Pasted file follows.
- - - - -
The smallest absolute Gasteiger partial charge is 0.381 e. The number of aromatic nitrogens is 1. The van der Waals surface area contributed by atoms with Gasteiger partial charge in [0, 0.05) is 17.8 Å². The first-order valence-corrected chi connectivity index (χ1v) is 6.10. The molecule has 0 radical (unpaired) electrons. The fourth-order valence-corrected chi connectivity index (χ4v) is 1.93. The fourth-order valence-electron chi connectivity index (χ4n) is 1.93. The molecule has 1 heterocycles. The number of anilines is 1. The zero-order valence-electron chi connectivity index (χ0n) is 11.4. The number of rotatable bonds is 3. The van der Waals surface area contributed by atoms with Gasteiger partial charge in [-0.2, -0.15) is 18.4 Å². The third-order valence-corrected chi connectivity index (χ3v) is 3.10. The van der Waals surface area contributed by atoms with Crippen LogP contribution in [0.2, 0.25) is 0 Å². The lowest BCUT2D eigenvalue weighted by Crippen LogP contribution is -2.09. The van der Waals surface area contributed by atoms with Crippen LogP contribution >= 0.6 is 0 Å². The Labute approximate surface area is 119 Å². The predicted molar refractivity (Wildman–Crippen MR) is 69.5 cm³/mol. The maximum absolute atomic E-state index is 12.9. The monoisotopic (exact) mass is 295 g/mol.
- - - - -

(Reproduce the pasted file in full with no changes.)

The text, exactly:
The smallest absolute Gasteiger partial charge is 0.381 e. The number of aromatic nitrogens is 1. The van der Waals surface area contributed by atoms with Gasteiger partial charge in [0, 0.05) is 17.8 Å². The first-order valence-corrected chi connectivity index (χ1v) is 6.10. The molecule has 0 radical (unpaired) electrons. The fourth-order valence-corrected chi connectivity index (χ4v) is 1.93. The fourth-order valence-electron chi connectivity index (χ4n) is 1.93. The molecule has 1 heterocycles. The number of anilines is 1. The zero-order valence-electron chi connectivity index (χ0n) is 11.4. The number of rotatable bonds is 3. The van der Waals surface area contributed by atoms with Gasteiger partial charge in [-0.2, -0.15) is 18.4 Å². The third-order valence-corrected chi connectivity index (χ3v) is 3.10. The van der Waals surface area contributed by atoms with Crippen LogP contribution in [0.2, 0.25) is 0 Å². The lowest BCUT2D eigenvalue weighted by Crippen LogP contribution is -2.09. The van der Waals surface area contributed by atoms with Crippen LogP contribution >= 0.6 is 0 Å². The Labute approximate surface area is 119 Å². The predicted molar refractivity (Wildman–Crippen MR) is 69.5 cm³/mol. The maximum absolute atomic E-state index is 12.9. The monoisotopic (exact) mass is 295 g/mol.